How much more racist are white conservatives than white liberals?

By Razib Khan | September 7, 2010 12:05 pm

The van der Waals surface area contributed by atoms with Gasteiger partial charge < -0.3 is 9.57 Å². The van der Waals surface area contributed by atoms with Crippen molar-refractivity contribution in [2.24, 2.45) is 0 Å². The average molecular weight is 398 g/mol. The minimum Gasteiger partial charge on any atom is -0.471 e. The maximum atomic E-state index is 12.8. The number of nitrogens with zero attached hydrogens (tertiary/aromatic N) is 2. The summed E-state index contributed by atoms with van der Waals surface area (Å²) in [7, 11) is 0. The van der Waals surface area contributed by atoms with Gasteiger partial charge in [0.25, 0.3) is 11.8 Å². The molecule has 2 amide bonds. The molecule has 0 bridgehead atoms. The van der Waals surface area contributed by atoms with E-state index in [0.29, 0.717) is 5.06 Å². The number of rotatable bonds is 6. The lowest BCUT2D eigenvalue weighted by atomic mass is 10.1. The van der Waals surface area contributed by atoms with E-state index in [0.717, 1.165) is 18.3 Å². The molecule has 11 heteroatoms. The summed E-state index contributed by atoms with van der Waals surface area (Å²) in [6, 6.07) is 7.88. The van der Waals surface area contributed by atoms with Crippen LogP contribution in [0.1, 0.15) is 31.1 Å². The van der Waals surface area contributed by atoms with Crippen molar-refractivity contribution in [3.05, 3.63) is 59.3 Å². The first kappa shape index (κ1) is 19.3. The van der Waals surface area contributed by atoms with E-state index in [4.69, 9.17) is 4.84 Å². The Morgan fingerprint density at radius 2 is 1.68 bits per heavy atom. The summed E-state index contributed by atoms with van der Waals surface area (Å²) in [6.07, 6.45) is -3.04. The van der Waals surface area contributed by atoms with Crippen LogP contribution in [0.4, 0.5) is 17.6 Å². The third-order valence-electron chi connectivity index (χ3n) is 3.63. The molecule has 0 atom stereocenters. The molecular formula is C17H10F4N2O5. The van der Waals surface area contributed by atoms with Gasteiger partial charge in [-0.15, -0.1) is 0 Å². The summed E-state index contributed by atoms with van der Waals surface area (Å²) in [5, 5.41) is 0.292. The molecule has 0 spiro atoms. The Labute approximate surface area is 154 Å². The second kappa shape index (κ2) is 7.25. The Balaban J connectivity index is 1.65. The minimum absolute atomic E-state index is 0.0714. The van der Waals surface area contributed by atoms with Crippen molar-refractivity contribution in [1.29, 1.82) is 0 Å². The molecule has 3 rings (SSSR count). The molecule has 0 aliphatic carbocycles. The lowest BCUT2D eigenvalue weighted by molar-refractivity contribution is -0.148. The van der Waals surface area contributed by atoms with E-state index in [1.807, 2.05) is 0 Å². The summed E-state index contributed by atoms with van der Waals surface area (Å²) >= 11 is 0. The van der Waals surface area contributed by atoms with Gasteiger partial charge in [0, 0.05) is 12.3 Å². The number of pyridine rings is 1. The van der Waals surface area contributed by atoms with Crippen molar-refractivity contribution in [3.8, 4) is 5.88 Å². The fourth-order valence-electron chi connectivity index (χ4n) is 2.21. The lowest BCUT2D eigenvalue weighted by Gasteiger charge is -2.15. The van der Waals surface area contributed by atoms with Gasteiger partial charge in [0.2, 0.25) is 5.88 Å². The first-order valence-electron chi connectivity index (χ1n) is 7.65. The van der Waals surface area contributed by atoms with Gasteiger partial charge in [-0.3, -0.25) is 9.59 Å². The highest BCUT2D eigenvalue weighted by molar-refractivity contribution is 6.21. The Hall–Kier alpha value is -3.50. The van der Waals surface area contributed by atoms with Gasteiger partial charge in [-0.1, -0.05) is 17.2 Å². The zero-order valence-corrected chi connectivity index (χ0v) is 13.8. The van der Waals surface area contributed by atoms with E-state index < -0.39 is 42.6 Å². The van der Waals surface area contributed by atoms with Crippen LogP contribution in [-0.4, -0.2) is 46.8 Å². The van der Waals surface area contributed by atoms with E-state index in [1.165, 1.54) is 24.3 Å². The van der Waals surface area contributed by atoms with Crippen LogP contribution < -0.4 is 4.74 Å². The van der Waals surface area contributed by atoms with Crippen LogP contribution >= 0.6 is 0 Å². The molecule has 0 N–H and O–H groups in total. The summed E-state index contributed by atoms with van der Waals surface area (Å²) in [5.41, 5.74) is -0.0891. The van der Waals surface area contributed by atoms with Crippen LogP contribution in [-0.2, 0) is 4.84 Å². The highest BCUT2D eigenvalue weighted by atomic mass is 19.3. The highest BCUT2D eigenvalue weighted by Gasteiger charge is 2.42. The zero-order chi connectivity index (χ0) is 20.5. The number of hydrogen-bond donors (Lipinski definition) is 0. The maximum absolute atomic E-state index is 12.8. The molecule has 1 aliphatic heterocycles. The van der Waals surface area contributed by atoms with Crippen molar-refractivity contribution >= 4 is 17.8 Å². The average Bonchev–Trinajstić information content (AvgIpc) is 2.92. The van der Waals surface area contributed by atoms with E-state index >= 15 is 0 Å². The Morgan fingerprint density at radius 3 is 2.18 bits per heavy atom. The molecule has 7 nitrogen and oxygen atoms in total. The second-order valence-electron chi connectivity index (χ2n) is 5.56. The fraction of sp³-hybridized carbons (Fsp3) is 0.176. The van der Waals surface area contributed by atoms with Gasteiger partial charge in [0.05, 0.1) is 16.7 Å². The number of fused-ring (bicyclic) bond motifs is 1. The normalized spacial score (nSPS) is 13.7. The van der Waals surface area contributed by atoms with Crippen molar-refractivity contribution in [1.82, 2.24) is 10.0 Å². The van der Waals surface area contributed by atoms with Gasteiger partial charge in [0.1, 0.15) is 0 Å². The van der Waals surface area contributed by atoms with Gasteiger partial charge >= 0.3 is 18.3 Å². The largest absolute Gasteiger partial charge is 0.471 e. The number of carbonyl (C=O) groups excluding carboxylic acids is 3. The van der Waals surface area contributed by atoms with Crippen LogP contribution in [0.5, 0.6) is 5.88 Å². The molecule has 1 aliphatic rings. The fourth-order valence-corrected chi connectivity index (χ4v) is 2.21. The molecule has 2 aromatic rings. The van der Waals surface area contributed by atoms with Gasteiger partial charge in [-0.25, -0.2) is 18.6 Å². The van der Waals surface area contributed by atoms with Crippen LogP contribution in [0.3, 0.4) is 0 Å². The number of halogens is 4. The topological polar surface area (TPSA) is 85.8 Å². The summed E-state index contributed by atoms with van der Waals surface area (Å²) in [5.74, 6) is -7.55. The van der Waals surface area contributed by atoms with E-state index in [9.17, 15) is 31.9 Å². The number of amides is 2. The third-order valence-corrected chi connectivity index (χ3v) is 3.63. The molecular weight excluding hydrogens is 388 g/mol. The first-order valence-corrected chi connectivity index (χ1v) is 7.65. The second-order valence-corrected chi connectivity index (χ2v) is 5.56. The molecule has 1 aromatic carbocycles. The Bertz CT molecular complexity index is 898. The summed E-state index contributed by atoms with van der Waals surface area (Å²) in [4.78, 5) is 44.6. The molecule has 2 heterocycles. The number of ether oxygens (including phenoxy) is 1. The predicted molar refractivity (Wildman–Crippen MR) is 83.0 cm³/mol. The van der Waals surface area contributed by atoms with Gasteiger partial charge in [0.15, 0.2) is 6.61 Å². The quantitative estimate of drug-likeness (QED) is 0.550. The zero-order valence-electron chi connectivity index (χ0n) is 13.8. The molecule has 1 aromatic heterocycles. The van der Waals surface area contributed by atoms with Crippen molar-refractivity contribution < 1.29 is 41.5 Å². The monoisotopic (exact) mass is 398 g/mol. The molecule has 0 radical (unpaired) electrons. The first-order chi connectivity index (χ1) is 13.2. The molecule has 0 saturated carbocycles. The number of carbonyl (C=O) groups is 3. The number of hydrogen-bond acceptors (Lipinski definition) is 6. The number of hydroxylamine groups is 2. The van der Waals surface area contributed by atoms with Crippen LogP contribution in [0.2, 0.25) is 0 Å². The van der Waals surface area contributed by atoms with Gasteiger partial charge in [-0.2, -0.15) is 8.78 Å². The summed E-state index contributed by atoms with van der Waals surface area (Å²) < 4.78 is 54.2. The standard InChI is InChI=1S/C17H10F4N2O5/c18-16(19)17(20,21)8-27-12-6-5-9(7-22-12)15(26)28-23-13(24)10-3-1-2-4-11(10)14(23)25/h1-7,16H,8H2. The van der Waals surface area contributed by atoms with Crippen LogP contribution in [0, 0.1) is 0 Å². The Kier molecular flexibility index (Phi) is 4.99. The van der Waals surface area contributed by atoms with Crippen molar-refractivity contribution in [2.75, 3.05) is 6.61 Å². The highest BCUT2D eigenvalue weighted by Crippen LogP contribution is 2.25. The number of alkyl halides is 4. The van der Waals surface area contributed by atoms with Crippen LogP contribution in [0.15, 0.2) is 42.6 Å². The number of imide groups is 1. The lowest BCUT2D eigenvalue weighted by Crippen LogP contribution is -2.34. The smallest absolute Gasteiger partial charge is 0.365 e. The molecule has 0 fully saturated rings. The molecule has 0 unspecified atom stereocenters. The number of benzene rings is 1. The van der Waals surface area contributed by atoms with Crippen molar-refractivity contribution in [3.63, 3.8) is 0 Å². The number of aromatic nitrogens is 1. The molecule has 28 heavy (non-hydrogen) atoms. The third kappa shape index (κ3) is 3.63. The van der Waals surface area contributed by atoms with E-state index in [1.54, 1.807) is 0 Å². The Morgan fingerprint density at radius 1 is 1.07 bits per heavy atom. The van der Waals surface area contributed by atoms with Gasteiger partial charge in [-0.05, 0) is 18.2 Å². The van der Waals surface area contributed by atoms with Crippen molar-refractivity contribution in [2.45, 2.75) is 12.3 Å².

A few weeks ago there were a bunch of stories on how white the audience was at Glenn Beck’s rally. That’s empirically true, and the Tea Party movement as a whole is overwhelmingly white. So is the American conservative movement. This in a nation which is ~65% white in a colloquial sense (i.e., white Hispanics are excluded from the class of “white”). It makes one’s eyebrows go up I suppose when you see a very unrepresentative set of people. But what irritates me about media observation of this statistical reality is that the elite media is also disproportionately white. Much of the elite media and the up & coming pundit class reside in a majority black city, but if you check out their Facebook photos or flickr accounts you would be totally surprised at the fact that they reside in a “Chocolate City.” Why are the social circles of elite media types, liberal or conservative, not representative of the city in which they reside? There are pretty clear reasons of confounds of class and socioeconomic affinity with race. The demographics of one’s social circle don’t necessarily lead one to prima facie accusations of bias, rather, they’re embedded in a set of causal assumptions and conditionals. So, from a liberal perspective the whiteness of the SWPL milieu is situational, while that of the right-wing milieu is essential. The demographics of conservative political movements themselves are interpreted through a particular historical frame of racism for most liberals implicitly. In contrast, the white demographics of elite liberals, including the Netroots, are often “contextualized” as emerging out of a whole range of historical and social processes, which if not just in and of themselves, are structural factors which elite white liberals are not responsible for and are attempting to change.